WILLIAMS (W.E.) VS. TEXAS GAS TRANSMISSION, LLC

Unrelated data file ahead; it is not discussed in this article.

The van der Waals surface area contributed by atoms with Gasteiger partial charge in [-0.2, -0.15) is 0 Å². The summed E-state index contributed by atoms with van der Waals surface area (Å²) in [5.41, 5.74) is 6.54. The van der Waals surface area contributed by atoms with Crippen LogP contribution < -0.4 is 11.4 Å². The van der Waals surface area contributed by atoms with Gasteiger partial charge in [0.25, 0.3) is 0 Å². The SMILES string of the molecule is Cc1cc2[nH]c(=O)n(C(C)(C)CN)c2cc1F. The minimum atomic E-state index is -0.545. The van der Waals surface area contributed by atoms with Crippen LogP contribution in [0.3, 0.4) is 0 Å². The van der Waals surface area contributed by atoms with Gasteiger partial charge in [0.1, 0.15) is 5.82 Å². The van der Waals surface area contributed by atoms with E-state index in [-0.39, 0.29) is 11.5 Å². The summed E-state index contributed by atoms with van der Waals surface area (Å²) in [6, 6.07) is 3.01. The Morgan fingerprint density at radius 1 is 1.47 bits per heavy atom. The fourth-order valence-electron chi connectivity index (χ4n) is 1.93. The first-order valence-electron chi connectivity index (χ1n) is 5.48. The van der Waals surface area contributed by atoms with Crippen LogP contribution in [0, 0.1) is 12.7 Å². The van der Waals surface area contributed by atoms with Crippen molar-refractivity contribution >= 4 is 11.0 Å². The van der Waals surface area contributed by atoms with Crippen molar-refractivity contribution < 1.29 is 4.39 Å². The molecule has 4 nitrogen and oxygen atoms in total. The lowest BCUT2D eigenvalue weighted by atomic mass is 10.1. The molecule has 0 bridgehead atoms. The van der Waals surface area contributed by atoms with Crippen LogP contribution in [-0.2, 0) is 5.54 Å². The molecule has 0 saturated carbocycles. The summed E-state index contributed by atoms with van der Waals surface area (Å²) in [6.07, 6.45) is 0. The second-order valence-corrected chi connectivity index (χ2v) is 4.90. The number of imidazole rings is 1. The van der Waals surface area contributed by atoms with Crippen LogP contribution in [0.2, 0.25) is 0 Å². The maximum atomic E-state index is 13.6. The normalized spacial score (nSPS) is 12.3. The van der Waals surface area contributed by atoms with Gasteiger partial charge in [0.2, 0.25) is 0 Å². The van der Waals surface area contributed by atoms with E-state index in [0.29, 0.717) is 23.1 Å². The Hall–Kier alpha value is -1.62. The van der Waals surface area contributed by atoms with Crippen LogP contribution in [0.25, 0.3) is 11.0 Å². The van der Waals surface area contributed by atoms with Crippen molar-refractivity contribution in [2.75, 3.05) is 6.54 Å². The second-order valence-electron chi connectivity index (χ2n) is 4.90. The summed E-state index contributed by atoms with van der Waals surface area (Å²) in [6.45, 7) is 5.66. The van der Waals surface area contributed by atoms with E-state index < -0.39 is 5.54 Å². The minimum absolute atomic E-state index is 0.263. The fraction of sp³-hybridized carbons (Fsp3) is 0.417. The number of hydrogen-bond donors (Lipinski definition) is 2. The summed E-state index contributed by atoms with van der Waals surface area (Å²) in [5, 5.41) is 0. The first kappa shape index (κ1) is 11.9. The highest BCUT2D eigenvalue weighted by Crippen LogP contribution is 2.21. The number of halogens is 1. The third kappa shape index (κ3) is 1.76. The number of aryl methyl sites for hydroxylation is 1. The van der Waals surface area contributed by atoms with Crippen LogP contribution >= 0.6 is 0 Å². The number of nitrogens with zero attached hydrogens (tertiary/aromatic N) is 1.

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RENDERED: AUGUST 29, 2008; 2:00 P.M. NOT TO BE PUBLISHED Commonwealth of Kentucky Court of Appeals NO. 2007-CA-001085-MR W. E. WILLIAMS v. APPELLANT APPEAL FROM MUHLENBERG CIRCUIT COURT HONORABLE DAVID H. JERNIGAN, JUDGE ACTION NO. 03-CI-00609 TEXAS GAS TRANSMISSION, LLC APPELLEE OPINION AFFIRMING ** ** ** ** ** BEFORE: CLAYTON AND ACREE, JUDGES; GUIDUGLI,1 SENIOR JUDGE. CLAYTON, JUDGE: W. E. Williams (Williams) appeals from the judgment of the Muhlenberg Circuit Court dismissing Williams’ Complaint and Petition for Declaratory Judgment. The trial court held that Williams was equitably estopped from asserting any claim to an interest in the 18-17/32 acres of the Bethel 1 Senior Judge Daniel T. Guidugli sitting as Special Judge by assignment of the Chief Justice pursuant to Section 110(5)(b) of the Kentucky Constitution and Kentucky Revised Statutes (KRS) 21.580. formation owned and operated by Texas Gas Transmission, LLC (Texas Gas). Furthermore, the court ordered that Williams pay all costs for the action. PROCEDURAL HISTORY Since 1969, Texas Gas has owned and operated a natural gas storage field in Muhlenberg County, Kentucky, known as the Midland Field, which covers roughly 22,000 acres. The field contains a natural underground rock formation, known as the Bethel formation. Natural gas is injected into the formation and will remain there until withdrawn. This case involves a tract within Midland Field containing sixty-four acres, which is known as the Peveler sixty-four acres. Within the Peveler sixty-four acres is a tract containing 18-17/32 acres. It is this acreage that is the subject of the law suit. Williams filed this action against Texas Gas on December 18, 2003. Therein, he alleged, among other things, that he owned an undivided one-fourth interest in the oil, gas, and gas storage rights beneath 18-17/32 acres located within the Midland Field. Further, Williams asserted that Texas Gas should account to him for its use of this acreage since 1973 or thereabouts. Williams acquired his interest by deed, dated June 11, 1987, from Flag Drilling Co., Inc., (Flag Drilling). Texas Gas filed an answer and counterclaim in which it denied Williams’ claim of ownership, and if he did have an ownership interest, Texas Gas asserted that he was prohibited from asserting the title by reason of adverse possession by Texas Gas, by reason of champerty, or by reason of estoppel. -2- The parties litigated the issues in three distinct phases. Phase I concerned the issue of Williams’ record title. On April 18, 2005, the trial court entered a declaratory judgment that Williams, through Flag Drilling’s 1988 conveyance, held record title to one-fourth of the oil, gas, and gas storage rights in the Bethel formation beneath the 18-17/32 acres. Additionally, the court ordered that the action would proceed with regard to the various defenses proffered by Texas Gas to Williams’ ownership. Phase II concerned the issues of Texas Gas’s counterclaim. For purposes of judicial economy, the issue of adverse possession and champerty was tried before a Muhlenberg County jury and the issue of estoppel before the court, sitting as a chancellor in equity. The trial took place from October 17 through October 20, 2006. The jury denied Texas Gas’s claims as to adverse possession and champerty with regards to the 18-17/32 acres in the Peveler tract of the Bethel seam. After this determination, the trial judge considered the same evidence that the jury heard to ascertain whether the disputed facts supported Texas Gas’s claim of equitable estoppel by silence and misrepresentation. On January 5, 2007, the trial court entered a Judgment dismissing Williams’ complaint and petition for declaratory judgment. In addition, the trial court’s judgment confirmed that equitable estoppel by silence and misrepresentation had occurred and ordered Williams to pay all costs. As a result of the court’s decision, Phase III was unnecessary. (It would have resolved the accounting problems between the parties had they been found to be joint owners.) -3- FACTS In 1962, Williams was the discovering geologist of the Midland Gas Field. Thereupon, he entered into a partnership with Mr. Charles Baker, Jr. (Baker) for the purposes of acquiring leases and drilling for oil and gas. Williams and Baker, in 1963, formed another company, which they titled Flag Drilling Co., Inc. Williams, Baker, and their spouses were the only shareholders in the company. In 1974, Williams purchased all the Baker shares. He was the sole shareholder from 1974 until 2002, when he sold an interest in the company to Kelly Williams, his son. During 1963, Williams learned that the T. J. Peveler and M. L. Peveler heirs owned the gas and oil beneath the Peveler sixty-four acre tract. While Williams obtained the oil and gas leases from the M. L. Peveler heirs, the T. J. Peveler heirs leased to William E. Payton and John M. Boggess. Concurrently, Williams hired Mr. Robert Vick (Vick) to examine the title for the Peveler sixtyfour acres. Mr. Vick expressed his opinion as to the ownership interests in the Peveler sixty-four acres in a letter dated January 24, 1964. Therein, he stated that the T. J. Peveler and the M. L. Peveler heirs owned the oil and gas beneath this tract. The source deed for the mineral ownership of the Peveler heirs was a deed, dated October 16, 1911, and recorded in Deed Book 80, page 456. Mr. Vick, however, also noted an “adverse conveyance” of a deed, ostensibly conveying the 18-17/32 acres, dated October 10, 1907, and recorded in Deed Book 85, page 581. Regarding this deed, Vick required Williams to obtain the original deed to -4- ascertain whether it was of the surface or in fee and to obtain information concerning Henry Peveler’s involvement in this conveyance. No evidence was introduced at trial that Williams looked for the original deed, but he was on notice that a problem might exist with the Peveler title. Subsequently, in January 1964, Williams acquired the T. J. Peveler heirs’ lease from Payton and Boggess, and transferred to Baker one-half of his interest in the T. J. and M. L. Peveler heirs’ leases. Even though Williams knew of a possible title defect concerning the 18-17/32 acres, he and Baker entered into a gas purchase contract with Texas Gas on August 3, 1964. In the contract, they dedicated the Peveler sixty-four acres, without exception, along with other leasehold tracts, to meet the contract’s requirements. At this time, Williams and Baker warranted title to the gas free and clear of any adverse claims, and on that same day granted an option to Texas Gas to acquire the leases dedicated to the gas purchase contract. Again, they represented that they owned the lease involved. Moreover, on August 26, 1964, Williams and Baker filed an application for a Certificate of Public Convenience and sent a copy to Texas Gas. On page two of the application, Williams and Baker represented that they owned the production and that the acreage was dedicated under the aforementioned gas purchase contract. Then, in December 1964, Williams met with Gardner Stovall and his sister, Martha Stovall Ely, who claimed to own the oil and gas beneath the -5- 18-17/32 acres. Williams and Baker decided to purchase the interest but first wanted an assurance as to the title. Stovall had Terry Earle (Earle) write a title opinion for him. Earle concluded that Stovall and Ely owned one-half of the oil and gas beneath the 18-17/32 acres by reason of the joinder of M. L. Peveler in the deed, described to Williams by Vick, in the aforementioned original title letter opinion, as an “adverse conveyance.” Moreover, in this second title opinion letter, Mr. Earle, based on the lease of M. L. Peveler heirs to Williams and the recorded gas purchase contract and option contract between Williams/Baker and Texas Gas, required that Stovalls place Williams/Baker and Texas Gas on notice of their ownership. Before purchasing the Stovall and Ely oil and gas interest, Williams reviewed Earle’s title opinion. Interestingly, the Williams/Baker partnership purchased the Stovall and Ely interest, paid them $6,500 from the partnership account, but put the title in the name of Flag Drilling. And Williams did not follow through with Earle’s requirement to place Texas Gas on notice of Flag Drilling’s ownership claim. Next, Vick issued a supplemental title opinion regarding the Peveler sixty-four acre tract for Williams and Baker. In his title opinion, dated January 28, 1965, Mr. Vick stated that Flag Drilling owned an interest in the oil and gas beneath the 18-17/32 acres, but the opinion specifically provided that no action would be required until a decision was made to drill on the 18-17/32 acres. According to undisputed evidence, no well was ever drilled there. -6- The business relationship between Williams/Baker partnership and Texas Gas changed in 1969. At this time, Texas Gas obtained a Certificate of Convenience and Necessity from the Federal Power Commission granting it permission to acquire, own, and operate the Midland Field. The Williams and Baker partnership held leases, produced, and sold gas to Texas Gas on approximately 500 acres covered by the Certificate including the Peveler tract, wherein lie the 18-17/32 acres, which are the subject of this action. When negotiations were unsuccessful in obtaining these oil, gas, and storage rights, Texas Gas filed, in October 1969, numerous condemnation suits in Muhlenberg County Court against the T. J. Peveler heirs, the M. L. Peveler heirs, Williams, and Baker to obtain those interests. These condemnation actions sought to acquire the ownership interests of both the “working interest” and also the mineral fee owner of the Bethel Seam, and any oil and gas wells located on the surface of each contiguous tract. As part of the process, Texas Gas hired Neal & Neal to do a supplemental title search on the Peveler sixty-four acres. Sid Neal evaluated the records from the first Vick opinion (January 24, 1964) and concluded that the T. J. Peveler heirs and the M. L. Peveler heirs owned the oil and gas; the Payton, Boggess’ estate, and Ernest Warmbrod owned a total overriding royalty interest of 3/64 x 7/8ths; and, Williams/Baker owned the 7/8ths working interests in the oil and gas leases executed by the Peveler heirs, less the previously mentioned overriding royalty interests. -7- As part of the condemnation process, the County Commissioners heard the case and found that the T. J. Peveler heirs, collectively, owned one-half the minerals and one-half the royalty, found that the M. L. Peveler heirs, collectively, owned one-half of the minerals and one-half of the royalty, and found that Williams/Baker, collectively, owned the entire 7/8ths working interest, less the overriding royalty interests. Nonetheless Williams and Baker remained silent about Flag Drilling’s apparent interests. All the parties, including Texas Gas, took exceptions to the commissioners’ award. These exceptions were filed in the Muhlenberg Circuit Court. In 1973, after several years of litigation, the parties held negotiations to settle the Peveler suit as well as the other condemnation suits that Texas Gas had filed against Williams and Baker. Although Williams is the only living person who participated in these negotiations, letters exist that provide information about the settlement process. In that regard, after Williams, Baker, and their spouses agreed to settle all issues concerning just compensation for the payment of $1,600,000, Attorney Ridley M. Sandidge (Sandidge) wrote a letter on behalf of Texas Gas, dated June 28, 1973, to Baker and Williams’ attorney, William Donan (Donan). In the letter was the following paragraph: The rights and interests we are acquiring are those we sought in the various condemnation actions. It would also include any other similar rights and interests that they might hold in Midland Field which have not been covered in any condemnationaction (sic). While I know -8- of no such interests, and assume there are none, we would want any such rights included in the conveyance to us. Donan replied by letter on July 3, 1973. In response to the above statement, he wrote: It was our understanding that the rights and interests that you are acquiring are those that you sought in the various condemnation actions and did not include any other similar rights or interests that they might hold in the Midland field which have not been covered in any condemnation action, nor any property that they might acquire in the future in the Midland field. Then, Sandidge wrote back by letter on July 5, 1973, stating in part: 1) It was definitely our understanding that we were offering to buy their interests in the entire field. In order to determine whether or not this presents a major problem, I would appreciate it if you would advise me of what interests your clients presently hold in the field that are not subject to condemnation at this time. I know of no such interests but your letter indicates to me that there may be some. In that same letter, he wrote: In line with the above, it is my thought that your conveyance should include a paragraph to the effect that if any interests in the field have been omitted, you would execute to us an appropriate instrument of conveyance. In response, Donan wrote on July 6, 1973, stating that he had “talked to Mr. Williams and he advised me that he and Mr. Baker do not have title to any other property in the Midland area.” No mention was made by Williams about the interests acquired and owned by Flag Drilling, of which he and Baker, were the sole shareholders. -9- Following Donan’s assurance that Williams and Baker did not have title to any other property in the Midland area, the parties finalized the settlement. On July 10, 1973, Williams, Baker, and their spouses, assigned to Texas Gas their entire interests in twelve separate parcels of land, including the Peveler sixty-four acres. The assignment included the following language: It is further understood and agreed that it is in the intention of the parties hereto that all the rights and interests sought to be condemned in said actions are hereby assigned. It is understood and agreed that this assignment is made in settlement of and includes all interests of First Parties which Second Party is now seeking to condemn in its petitions and condemnation actions now pending in the Muhlenberg Circuit Court, Greenville, Kentucky, at Docket numbers set out above. No mention is made of the allegedly outstanding interest of Flag Drilling nor does it have any exception regarding the 18-17/32 acres. Thus, by the early 1970’s, Texas Gas believed that it had acquired all the interests in the Bethel Formation beneath the Peveler tract, and the entire Midland Field. Three years later, Williams, after he had received his portion of the settlement, contacted Bill Jenkins, now deceased, at Texas Gas and asserted Flag Drilling’s claim. George W. Thompson (Thompson), now deceased, the land manager for Texas Gas, advised Williams that, in his opinion, Flag Drilling only had the surface interest. To bolster this position, Texas Gas’s land files contained the 1964 opinion letter of Vick wherein he opined that the Peveler heirs had reserved the -10- “coal and mineral rights” in the October 16, 1911 deed, recorded in Deed Book 80, page 456. Furthermore, Texas Gas also had in its files another opinion letter from Russell C. Jones, Esq., dated December 17, 1963, wherein opined that the heirs of T. J. and M. L. Peveler had the right to lease the Peveler sixty-four acres. Ultimately, after an exchange of correspondence, Texas Gas, believing that it held title to the acreage in question, wrote Williams to contact Sandidge on this matter. No evidence was introduced that Flag Drilling contacted Texas Gas again about this issue. Nine years later (June 1988) Flag Drilling conveyed its interest in the 18-17/32 acres to Williams and the Baker heirs. Following this conveyance, Vick, on behalf of Williams and the Baker heirs, asked Texas Gas for the basis of its position that his clients had no interest in the 18-17/32 acres. Ralph Wible (Wible), an attorney for Texas Gas, replied to Vick in a letter, dated August 2, 1988, that Williams and the Baker heirs were estopped from asserting their claim. Williams received a copy of this letter from Vick. Williams next communicated with Texas Gas in 2000 when his attorney asked them to check the title. Finally, in 2003, Williams asked for rent from Texas Gas in the sum of $264,000,000. Upon not receiving this payment, Williams filed this action. ANALYSIS 1) EQUITABLE ESTOPPEL BY SILENCE -11- The common law principle of equitable estoppel is firmly established in Kentucky law. Electric and Water Plant Bd. Of City of Frankfort v. Suburban Acres Development, Inc., 513 S.W.2d 489 (Ky. 1974). In Gray v. Jackson Purchase Production Credit Association, 691 S.W.2d 904, 906 (Ky. App. 1985), this Court set out the elements of estoppel as follows: 1) Conduct, including acts, language and silence, amounting to a representation or concealment of material facts; 2) the estopped party is aware of these facts; 3) these facts are unknown to the other party; 4) the estopped party must act with the intention or expectation his conduct will be acted upon; and 5) the other party in fact relied on this conduct to his detriment. We will examine each of these elements individually. First, we must ascertain whether Williams acted in such a way, either through spoken acts or silence, and that these actions amounted to a representation or concealment of material facts as to Flag Drilling’s ownership (ultimately Williams and the Baker heirs’ ownership) to the oil and mineral rights under the land in controversy. The record contains numerous examples of tacit misrepresentation or silence on the part of Williams. We will list some of these examples from the facts explicated above: • Even though Williams knew of the adverse title claim of the Stovalls on the property in question and even after the -12- title opinion letter from Vick, he did not apprise Texas Gas about the adverse claim to the property. • When he and Baker entered into a gas purchase contract on August 3, 1964, covering the entire 64 acres without exception, they warranted title to the gas free and clear from any adverse claims. • On that same day, Williams and Baker granted Texas Gas an option to acquire the leases dedicated to the purchase contract and represented that they owned the leases subject to the option. • Then, after purchase of the Stovalls’ interest for $6,500 in December 1965, which was placed under the ownership of Flag Drilling but paid with checks drawn on the Williams and Baker partnership accounts, Williams did not put Texas Gas on notice of Flag Drilling’s ownership interest, as advised in the Earle title opinion. • In 1969, Texas Gas instituted condemnation proceedings in Muhlenberg County Court for the acreage for the Midland Field including the Peveler sixty-four acre tract. Following several years of negotiation, the parties entered into serious negotiations about the property. Williams stood by while the M. L. Peveler heirs were paid a settlement on the basis that they owned one-half the oil and gas, and gas storage rights, in the Bethel Formation beneath the 18-17/32 acres, when they knew the M. L. Peveler heirs did not own it. • At this same time, as outlined in the facts, in perhaps the most egregious example of “silence” or misrepresentation in this case, Donan, Williams’ attorney, assured Texas Gas in a letter dated July 6, 1973, that Williams and Baker did not have title to any other property in the Midland area. In fact, Williams never mentioned the interests acquired and owned by Flag Drilling, of which he and Baker were the sole shareholders. -13- Texas Gas contends that not only did Williams have an affirmative duty to advise it of Flag Drilling’s acquisition of the mineral rights of the 18-17/32 acres in controversy but also that, in the interests of equity, Williams should not conceal this information. Thus, even without listing every example in the record, it is apparent that Williams, despite his knowledge, concealed and misrepresented pertinent facts about the ownership of the 18-17/32 acres in question. It was not until three years after the 1973 settlement that Williams brought Flag Drilling’s interest to the attention of Texas Gas. The second element for equitable estoppel is that the estopped party must be aware of the facts. The evidence is undisputed that Williams had knowledge regarding the oil and gas mineral ownership of the property. He admitted it. The third element involves whether or not Texas Gas was aware of the Flag Drilling/Williams interest in the oil and gas rights of the 18-17/32 acres. In the late 1960’s and early 1970’s Texas Gas acquired what it believed to be all the interests in the Bethel Formation beneath the Peveler Tract. As noted, on several occasions, when Texas Gas so opined or was assured of their ownership, Williams either was silent or concealed the information about Flag Drilling’s interest. Moreover, during this time, while Texas Gas was draining the gas under Flag Drilling’s interest, Flag Drilling made no complaint about it during the condemnation proceedings. When finally, in 1973, Williams contacted Bill Jenkins, now deceased, at Texas Gas, about Flag Drilling’s interest, Texas Gas -14- believed it held the title, and Williams was mistaken. Texas Gas was not aware of Flag Drilling’s ownership interest in this property. The final element of equitable estoppel is whether or not the other party in fact relied on this conduct to his detriment. Here, Texas Gas purchased the Peveler sixty-four acres, paying Williams and Baker $1,600,000 for their interest in various leases, including the Peveler sixty-four acres. Additionally, Williams and Baker retained the commissioners’ award as part of the settlement. Now, Williams is asking for over $200,000,000 for the use of “his property.” Texas Gas also paid the M.L. Peveler heirs $20,250. Hence, clearly Texas Gas relied upon the affirmative statements and conduct of Williams, and his silent refusal to notify Texas Gas, to its prejudice. Unquestionably, Texas Gas’s actions during the proceedings are illustrative of its determination to acquire the land in a proper fashion and that it would have acted differently had it known about Flag Drilling’s ownership interest. Williams strongly asserts that because Texas Gas could have determined legal title to the property by examining the county real estate records, it is not entitled to the defense of equitable estoppel by silence. See Cox v. Simmerman, 243 Ky. 474, 48 S.W.2d 1078 (Ky. App. 1932). That case, however, is not applicable here. Kentucky recognizes an exception to the equitable estoppel rule. Estoppel will apply when a party remains silent under circumstances where the transaction affecting the party’s property is deemed consummated in the party’s presence and the other party, who is dealing with the property, is ignorant of the -15- existence of the first party’s interest, and acts on the assumption it does not exist. In McDonald v. Burke, 288 S.W.2d 363, 368 (Ky. App. 1956) the Court, citing Virginia Iron, Coal & Coke Company v. Campbell, 32 Ky. L. Rptr. 40, 105 S.W. 129 (Ky. App. 1907), stated that “[c]onstructive notice does not necessarily prevent a party from relying upon estoppel.” See also United Fuel Gas Co. v. Jude, 355 S.W.2d 664 (Ky. 1962). In other words, Texas Gas completed the transaction with Williams because it relied upon the prior actions of Williams and the written representation of Williams’ lawyer that he and Baker owned no other interests in the Midland area. Essentially, standing by and watching the purchaser pay the wrong person is sufficient conduct to obviate the constructive notice rule. Another issue proffered by Williams is that the statute of limitations bars the use of equitable estoppel by silence. Kentucky courts are diligent in barring stale claims arising out of transactions or occurrences that have occurred in the distant past. Munday v. Mayfair Diagnostic Laboratory, 831 S.W.2d 912, 914 (Ky. 1992), citing Armstrong v. Logsdon, 469 S.W.2d 342-43 (Ky. 1971). Yet, notwithstanding the policy to enforce the statute of limitations, there are exceptions to the rule. For example, an estoppel may arise to prevent a party from relying on a statute of limitation by virtue of a false representation or fraudulent concealment. Resthaven Memorial Cemetery, Inc. v. Volk, 286 Ky. 291, 150 S.W.2d 908 (Ky. App. 1941). Generally, although proof of fraud requires a showing of an affirmative act by the party charged, silence under circumstances entailing a legally required duty to disclose may be sufficient to justify an equitable tolling of -16- the statute. Munday, 831 S.W.2d at 914. These cases are referring to the statute of limitations being tolled for a party bringing an action. Winkle v. Jones, 265 S.W.2d 792 (Ky. 1954), overruled by Armstrong v. Logsdon, 469 S.W.2d 342 (Ky. 1971), was the first case in which the limitation problem was discussed as it applied to a counterclaim in a tort action. Therein, the Court held that the counterclaim was subject to the same limitations as the filing that governed the original petition. But noting that cases in other jurisdictions have affirmed the broad proposition that if a counterclaim is not barred at the commencement of the action in which it is pleaded, it is not thereafter barred by the lapse of the limitation period prior to the time it is pleaded, the Court overruled Winkle. Armstrong, 469 S.W.2d at 344. Therefore, justice seems to dictate in cases where the counterclaim arises from the same action as the claim, the counterclaim would be no more stale than the complaint. Id. Thus, the above discussed cases show that estoppel may prevent a party from relying on the statute of limitations because of a false representation or fraudulent concealment. And in cases where the counterclaim arises out of the same incident as the claim, the statute of limitations defense for a counter claim has been allowed. Here, Texas Gas is not bringing an action nor seeking damages from Williams. Its goal is to defend itself against Williams’ claim. In Winkle, the Court observed that “it is . . . well established in this state that the statute of limitations was not intended to bar the use of the defendant’s claim as a matter of pure defense.” Winkle, overruled on other grounds, 265 S.W.2d at 793. The Court -17- further instructed that, “in the instant case, the appellee had the right to take full advantage of his cause of action, if any, insofar as it constituted a defense but he is denied the right to affirmatively recover damages on account of it.” Id. This reasoning was later confirmed in Harvey Coal Corporation v. Smith, 268 S.W.2d 634 (Ky. 1954), overruled on other grounds, Armstrong, 469 S.W.2d 342 (Ky. 1971). Similarly, at bar, Texas Gas is not seeking damages based on Williams’ actions, but it is seeking to bar Williams’ claim to the M. L. Peveler lease, based on estoppel, for his failure to disclose his ownership and affirmatively stating, through his attorney, that he owned no other interest in the Midland Field. As summarized, succinctly by the Court, in Liter v. Hoagland, 305 Ky. 329, 204 S.W.2d 219-20 (Ky. 1947): The purpose of statutes of limitations is to bar actions rather than to suppress defenses. Such statutes, as a general rule, are not applicable to defenses but are only applicable against assertions of affirmative relief. Thus, so long as the courts will hear the plaintiff’s case, time will not bar the defense which might be urged thereto and which grew out of the transaction connected with the plaintiff’s claim. Thus, we hold that the statute of limitations is not a bar to an affirmative defense of equitable estoppel. 2) EFFICACY OF FINDINGS OF FACTS AND CONCLUSIONS OF LAW Williams argues that the trial court’s adoption of Texas Gas’s Findings of Fact and Conclusion of Law was an abdication of the trial court judge’s fact-finding and decision-making responsibilities under Kentucky Civil -18- Rules of Procedure (CR) 52.01. Furthermore, Williams makes the novel and interesting suggestion that this Court review the video and make its own Findings of Fact. Williams cites Bingham v. Bingham, 628 S.W.2d 628 (Ky. 1982) for the proposition that the trial court judge abdicated his responsibilities herein. A careful reading of Bingham provides the following language: “[h]owever, the delegation of the clerical task of drafting proposed findings of fact and conclusions of law under the proper circumstances does not violate the trial court's responsibility.” Id. Therein, the Court provides a template for ascertaining the efficacy of a judge’s examination of the submitted Findings of Fact: Careful scrutiny of the record reveals that the court was thoroughly familiar with the proceedings and facts of this case. The record indicates the trial judge prudently examined the proposed findings and conclusions and made several additions and corrections to reflect his decision in the case. Id. at 629. Additionally, the Kentucky Supreme Court has held that it was not error for a trial judge to adopt findings of fact without change or correction. Prater v. Cabinet for Human Resources, Com. of Ky., 954 S.W.2d 954 (Ky. 1997). Simply put, the judge in the case at bar did not mechanically adopt the proposed findings of fact and conclusions of law. Indeed, Williams in his twentyseven page January 16, 2007, Motion to Alter, Amend or Vacate and Make Additional Findings of Fact, lists twelve differences between the submitted Findings of Facts and the trial judge’s findings. Furthermore, no where does -19- Williams demonstrate that the decision-making process was not appropriately handled by the trial judge or that he did not perform the requisite deliberations for these findings and conclusions. Moreover, our review of the record shows that the trial judge heard, read, and reviewed evidence in this case that supported his findings of fact and conclusions of law. Notwithstanding the voluminous, technical, and contentious record, the trial judge exhibited thoughtful, considerate, and pain-staking attention in this action. Hence, we find that the trial judge did meet his responsibilities under CR 52.01. Furthermore, some cases used by Williams to bolster his position are not actually on point. These cases were remanded to the trial court because of a lack of any written findings of fact. Standard Farm Stores v. Dixon, 339 S.W.2d 440 (Ky. 1960); Elkins v. Elkins, 359 S.W.2d 620 (Ky. 1962); Skelton v. Roberts, 673 S.W.2d 733 (Ky. App. 1984). And while, G.R.M. v. W.M.S, 618 S.W.2d 181 (Ky. App. 1981), a termination of parental rights case, did send the case back for the judge to make findings of fact and conclusions of law, a more recent case has been decided by the Kentucky Supreme Court on this matter. In Prater, the judge adopted the Cabinet’s proposed findings without correction or change, the Supreme Court held it was not error to adopt findings of fact which were merely drafted by someone else. Prater, 954 S.W.2d at 956. Again, the Court noted that the underlying principle of CR 52.01 places the burden on the trial judge to find the facts and make legal conclusions based on those facts. But the trial judge -20- cannot delegate the fact-finding responsibility. Here, Judge Jernigan did not abdicate this responsibility. Bingham, 628 S.W.2d at 629. Regarding Williams’ novel suggestion that the Court of Appeals review the video tape of the trial and make its own findings, we remind the appellant that the Court of Appeals does not make findings. Indeed, when an Appellate Court reviews the record, it always gives deference to the trial court's factual findings and ruling. The rationale for this judicial process is that a trial court is in the best position to evaluate the evidence, and videotapes are no substitute for conducting a four-day trial and overseeing the course of the five-year litigation. 3) CLEAR AND CONVINCING EVIDENCE STANDARD First, we begin by noting that the case was tried by the circuit court sitting without a jury. Hence, it is before this Court upon the trial court's findings of fact and conclusions of law and upon the record made in the trial court. Accordingly, our appellate review of the trial court's findings of fact is governed by the rule that such findings shall not be set aside unless clearly erroneous. A factual finding is not clearly erroneous if it is supported by substantial evidence. Owens-Corning Fiberglas Corp. v. Golightly, 976 S.W.2d 409, 414 (Ky. 1998); Uninsured Employers' Fund v. Garland, 805 S.W.2d 116, 117 (Ky. 1991). Substantial evidence is evidence, when taken alone or in light of all the evidence, has sufficient probative value to induce conviction in the mind of a reasonable -21- person. Golightly, 976 S.W.2d at 414; CR 52.01; Largent v. Largent, 643 S.W.2d 261 (Ky. 1982). Williams’ assertion that the trier of fact used the “preponderance of the evidence” standard rather than the required “clear and convincing” evidence standard is merely assertion. He provides nothing to support it. Furthermore, when Williams presents six propositions upon which he bases his contention that Judge Jernigan’s findings of fact were erroneous, he does not cite to the record or provide any evidence to support this claim. The record shows that Judge Jernigan was aware of the “clear and convincing” evidentiary standard in the case. Because substantial evidence on the record supports the trial court's findings of fact and Williams has not demonstrated that the findings are clearly erroneous, we uphold the findings of fact and conclusions of law. See CR 52.01. Consequently, we must reject Williams’ contention that Texas Gas did not establish equitable estoppel by clear and convincing evidence. 4) COSTS Finally, Williams disputes the trial court’s authority to assess him with the costs of the action. Costs are allowed as a matter of course to the prevailing party by CR 54.04. Williams claims that he was the prevailing party because he convinced the trial court that he held record title. This reasoning is analogous to plaintiffs, in a negligence action who succeed in obtaining a liability verdict against a defendant but are not awarded damages, believing that they have prevailed for the purposes of awarding costs. Such a judgment is, in effect, -22- meaningless unless it is accompanied by an award of damages. Therefore, a plaintiff who proves liability but receives no damages has not succeeded in her ultimate goal and purpose for filing suit. Lewis v. Grange Mutual Casualty Co., 11 S.W.3d 591 (Ky. App. 2000). For the same reason, Williams is not considered to have prevailed because he was successful in defeating Texas Gas’s adverse possession claim. Ultimately, Texas Gas was successful when it succeeded on its equitable estoppel defense. Lewis v. Charolais Corporation, 19 S.W.3d 671 (Ky. App. 1999). Significantly, trial courts have great discretion regarding the issue of awarding of costs. The rule itself states “[i]n the event of a partial judgment or a judgment in which neither party prevails entirely against the other, costs shall be borne as directed by the trial court.” CR 54.04(1). While Williams may certainly disagree with the court’s decision, he must show an abuse of discretion to reverse the trial court’s decision regarding costs. Lewis, 19 S.W.3d. at 677. Thus, we uphold the trial court’s decision regarding costs. CONCLUSION Equity will not permit a person in the position of Williams to act in this manner. Insofar as pertinent here, this concept is well analyzed in 28 Am. Jur. 2d Equitable Estoppel, § 28 (2000): -23- Equitable estoppel is a judicial remedy by which a party may be precluded by its own act or omission from asserting a right to which it otherwise would have been entitled, or pleading or proving an otherwise important fact. Consequently, in its broadest sense, equitable estoppel in this case prevents Williams from asserting a legal claim to the pertinent 18-17/32 acres because his prior conduct was inconsistent with this claim. Based on fair dealing, good faith, and justice, we affirm the trial court’s decision because without it an injustice would result. ALL CONCUR. BRIEFS AND ORAL ARGUMENT FOR APPELLANT: BRIEF AND ORAL ARGUMENT FOR APPELLEE: Daniel N. Thomas Hopkinsville, Kentucky Frank Stainback Owensboro, Kentucky -24-